An important, practical consideration in clinical incorporation of rs-fMRI is the duration of scan time necessary for mapping RSNs. Gordon et al.15 specifically evaluated the effect of run length on the reliability of many functional connectivity measures in highly sampled subjects (including 5 hours of resting-state and 6 hours of task-based fMRI) and found consistently poor reliability with fewer than 10 minutes of data (after accounting for frames rejected due to head motion).45 This question was also addressed in terms of the amount of classifier error in the MLP method described above, where considerable error was found in data sets under 10 minutes of usable frames (Fig. 5).19 Therefore, we recommend obtaining at least 12 minutes of data, typically as two 6-minute runs, in the clinical setting, to allow an adequate margin of error for frames rejected due to scanner transients or head motion.

FIG. 5.
FIG. 5.

Effect of total quantity of fMRI data on RSN classifier performance. The square marker indicates the recommended minimum clinical acquisition times (10–12 minutes). Adapted from Hacker CD, Laumann TO, Szrama NP, Baldassarre A, Snyder AZ, Leuthardt EC, et al: Resting state network estimation in individual subjects. Neuroimage 82:616–633, 2013; doi:10.1016/j.neuroimage.2013.05.108. Reproduced with permission of Elsevier.

Future Directions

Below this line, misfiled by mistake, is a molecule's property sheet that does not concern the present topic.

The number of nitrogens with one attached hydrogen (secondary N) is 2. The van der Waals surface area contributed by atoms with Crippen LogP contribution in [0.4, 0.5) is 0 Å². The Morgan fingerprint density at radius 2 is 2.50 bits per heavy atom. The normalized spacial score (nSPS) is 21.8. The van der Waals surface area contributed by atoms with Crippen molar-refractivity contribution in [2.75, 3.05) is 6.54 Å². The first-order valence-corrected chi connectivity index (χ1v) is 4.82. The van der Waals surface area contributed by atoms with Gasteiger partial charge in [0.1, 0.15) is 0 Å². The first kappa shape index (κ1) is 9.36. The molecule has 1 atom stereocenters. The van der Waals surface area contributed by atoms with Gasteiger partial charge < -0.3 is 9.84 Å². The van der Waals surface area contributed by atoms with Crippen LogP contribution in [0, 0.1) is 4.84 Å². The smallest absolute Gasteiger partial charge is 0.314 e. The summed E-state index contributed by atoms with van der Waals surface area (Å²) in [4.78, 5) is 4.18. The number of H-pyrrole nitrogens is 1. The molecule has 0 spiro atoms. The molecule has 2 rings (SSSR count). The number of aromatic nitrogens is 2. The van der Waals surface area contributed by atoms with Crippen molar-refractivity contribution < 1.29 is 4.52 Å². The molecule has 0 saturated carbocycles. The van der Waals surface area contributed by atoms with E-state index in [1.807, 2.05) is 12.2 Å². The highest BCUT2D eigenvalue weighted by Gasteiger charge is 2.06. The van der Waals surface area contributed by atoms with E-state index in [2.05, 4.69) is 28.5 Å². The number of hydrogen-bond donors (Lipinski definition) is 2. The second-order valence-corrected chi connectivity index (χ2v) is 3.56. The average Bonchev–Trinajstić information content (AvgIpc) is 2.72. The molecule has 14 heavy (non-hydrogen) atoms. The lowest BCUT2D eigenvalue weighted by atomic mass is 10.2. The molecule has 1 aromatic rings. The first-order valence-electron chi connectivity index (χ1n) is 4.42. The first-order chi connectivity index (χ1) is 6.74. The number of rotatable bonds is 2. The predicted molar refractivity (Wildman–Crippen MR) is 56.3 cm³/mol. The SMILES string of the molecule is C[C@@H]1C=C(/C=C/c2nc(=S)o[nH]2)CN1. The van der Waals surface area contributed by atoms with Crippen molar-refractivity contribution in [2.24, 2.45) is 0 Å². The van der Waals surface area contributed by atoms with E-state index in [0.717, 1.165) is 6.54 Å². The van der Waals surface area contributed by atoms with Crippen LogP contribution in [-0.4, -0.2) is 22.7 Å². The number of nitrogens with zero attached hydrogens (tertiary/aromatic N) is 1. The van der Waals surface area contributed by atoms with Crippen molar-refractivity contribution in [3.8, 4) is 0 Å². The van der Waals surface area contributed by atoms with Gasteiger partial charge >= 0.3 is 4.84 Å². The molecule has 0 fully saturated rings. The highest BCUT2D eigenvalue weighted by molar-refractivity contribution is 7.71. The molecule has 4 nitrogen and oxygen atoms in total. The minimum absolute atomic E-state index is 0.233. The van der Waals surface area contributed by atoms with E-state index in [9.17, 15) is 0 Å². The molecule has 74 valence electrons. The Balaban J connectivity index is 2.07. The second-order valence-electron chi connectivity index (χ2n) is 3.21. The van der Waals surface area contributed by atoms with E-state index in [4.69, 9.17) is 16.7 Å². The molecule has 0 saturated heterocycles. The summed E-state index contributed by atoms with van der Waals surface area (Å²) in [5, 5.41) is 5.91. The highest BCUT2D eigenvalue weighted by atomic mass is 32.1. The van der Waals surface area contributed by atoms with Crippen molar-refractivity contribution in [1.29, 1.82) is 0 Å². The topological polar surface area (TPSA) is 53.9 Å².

The clinical utilization of rs-fMRI and RSN mapping in neurosurgery has been limited to identifying regions to avoid during the resection of a lesion. However, emerging therapies in brain stimulation and therapeutic neuromodulation create a new clinical need—specifically, preoperative guidance for explicit targeting of functional regions. Fox et al. systematically evaluated brain stimulation for multiple psychiatric and neurological diseases and found that sites for both invasive and noninvasive stimulation correspond to RSN topography.11 For example, the dorsolateral prefrontal cortex (BA9/46) is a readily accessible target for both invasive and noninvasive therapies, given its location on the frontal convexity. Stimulation of BA46 for treatment-resistant depression was the first FDA-approved indication for transcranial magnetic stimulation (TMS), after multiple trials demonstrated significant efficacy.14,37 Another major clinical target for the treatment of depression is the subgenual cingulate, which has been targeted with deep brain stimulation.29,30 BA46 is a region within the dorsal attention network,7 whereas the subgenual cingulate is a region within the default mode network.40 These regions are strongly and reliably anticorrelated; in fact, the efficacy of BA46 TMS for depression is related to the strength of fMRI anticorrelation with the subgenual cingulate.12